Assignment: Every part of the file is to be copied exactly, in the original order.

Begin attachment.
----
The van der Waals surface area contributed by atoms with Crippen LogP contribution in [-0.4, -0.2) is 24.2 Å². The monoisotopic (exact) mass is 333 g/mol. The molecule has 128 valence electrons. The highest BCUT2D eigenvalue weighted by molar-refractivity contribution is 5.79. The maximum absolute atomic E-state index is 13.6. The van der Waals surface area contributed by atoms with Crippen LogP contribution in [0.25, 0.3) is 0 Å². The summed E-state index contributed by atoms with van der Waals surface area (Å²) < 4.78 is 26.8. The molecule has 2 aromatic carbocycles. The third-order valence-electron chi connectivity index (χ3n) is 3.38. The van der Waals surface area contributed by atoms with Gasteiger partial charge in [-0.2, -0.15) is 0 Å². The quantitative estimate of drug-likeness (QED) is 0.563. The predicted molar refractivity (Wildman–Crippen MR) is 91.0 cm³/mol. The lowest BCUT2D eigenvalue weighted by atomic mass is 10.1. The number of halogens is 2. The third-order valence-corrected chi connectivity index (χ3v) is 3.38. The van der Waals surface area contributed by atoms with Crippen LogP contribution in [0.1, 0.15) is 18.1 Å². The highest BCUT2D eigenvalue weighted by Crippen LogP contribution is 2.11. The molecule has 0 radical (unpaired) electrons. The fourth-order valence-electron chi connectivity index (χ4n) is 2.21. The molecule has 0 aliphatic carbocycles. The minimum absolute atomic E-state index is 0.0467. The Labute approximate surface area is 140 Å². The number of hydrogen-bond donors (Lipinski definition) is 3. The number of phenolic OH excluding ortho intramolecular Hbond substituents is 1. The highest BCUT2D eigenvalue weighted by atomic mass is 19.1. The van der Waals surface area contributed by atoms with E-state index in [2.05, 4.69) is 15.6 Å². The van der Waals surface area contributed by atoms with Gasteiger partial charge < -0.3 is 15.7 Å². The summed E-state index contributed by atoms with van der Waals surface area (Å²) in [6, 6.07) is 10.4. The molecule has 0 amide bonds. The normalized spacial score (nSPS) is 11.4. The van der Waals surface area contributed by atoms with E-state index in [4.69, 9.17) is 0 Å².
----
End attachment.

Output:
The van der Waals surface area contributed by atoms with Crippen LogP contribution in [-0.4, -0.2) is 24.2 Å². The monoisotopic (exact) mass is 333 g/mol. The molecule has 128 valence electrons. The highest BCUT2D eigenvalue weighted by molar-refractivity contribution is 5.79. The maximum absolute atomic E-state index is 13.6. The van der Waals surface area contributed by atoms with Crippen LogP contribution in [0.25, 0.3) is 0 Å². The summed E-state index contributed by atoms with van der Waals surface area (Å²) < 4.78 is 26.8. The molecule has 2 aromatic carbocycles. The third-order valence-electron chi connectivity index (χ3n) is 3.38. The van der Waals surface area contributed by atoms with Gasteiger partial charge in [-0.2, -0.15) is 0 Å². The quantitative estimate of drug-likeness (QED) is 0.563. The predicted molar refractivity (Wildman–Crippen MR) is 91.0 cm³/mol. The lowest BCUT2D eigenvalue weighted by atomic mass is 10.1. The number of halogens is 2. The third-order valence-corrected chi connectivity index (χ3v) is 3.38. The van der Waals surface area contributed by atoms with Crippen LogP contribution in [0.1, 0.15) is 18.1 Å². The highest BCUT2D eigenvalue weighted by Crippen LogP contribution is 2.11. The molecule has 0 radical (unpaired) electrons. The fourth-order valence-electron chi connectivity index (χ4n) is 2.21. The molecule has 0 aliphatic carbocycles. The minimum absolute atomic E-state index is 0.0467. The Labute approximate surface area is 140 Å². The number of hydrogen-bond donors (Lipinski definition) is 3. The number of phenolic OH excluding ortho intramolecular Hbond substituents is 1. The highest BCUT2D eigenvalue weighted by atomic mass is 19.1. The van der Waals surface area contributed by atoms with E-state index in [2.05, 4.69) is 15.6 Å². The van der Waals surface area contributed by atoms with Gasteiger partial charge < -0.3 is 15.7 Å². The summed E-state index contributed by atoms with van der Waals surface area (Å²) in [6, 6.07) is 10.4. The molecule has 0 amide bonds. The normalized spacial score (nSPS) is 11.4. The van der Waals surface area contributed by atoms with E-state index in [4.69, 9.17) is 0 Å².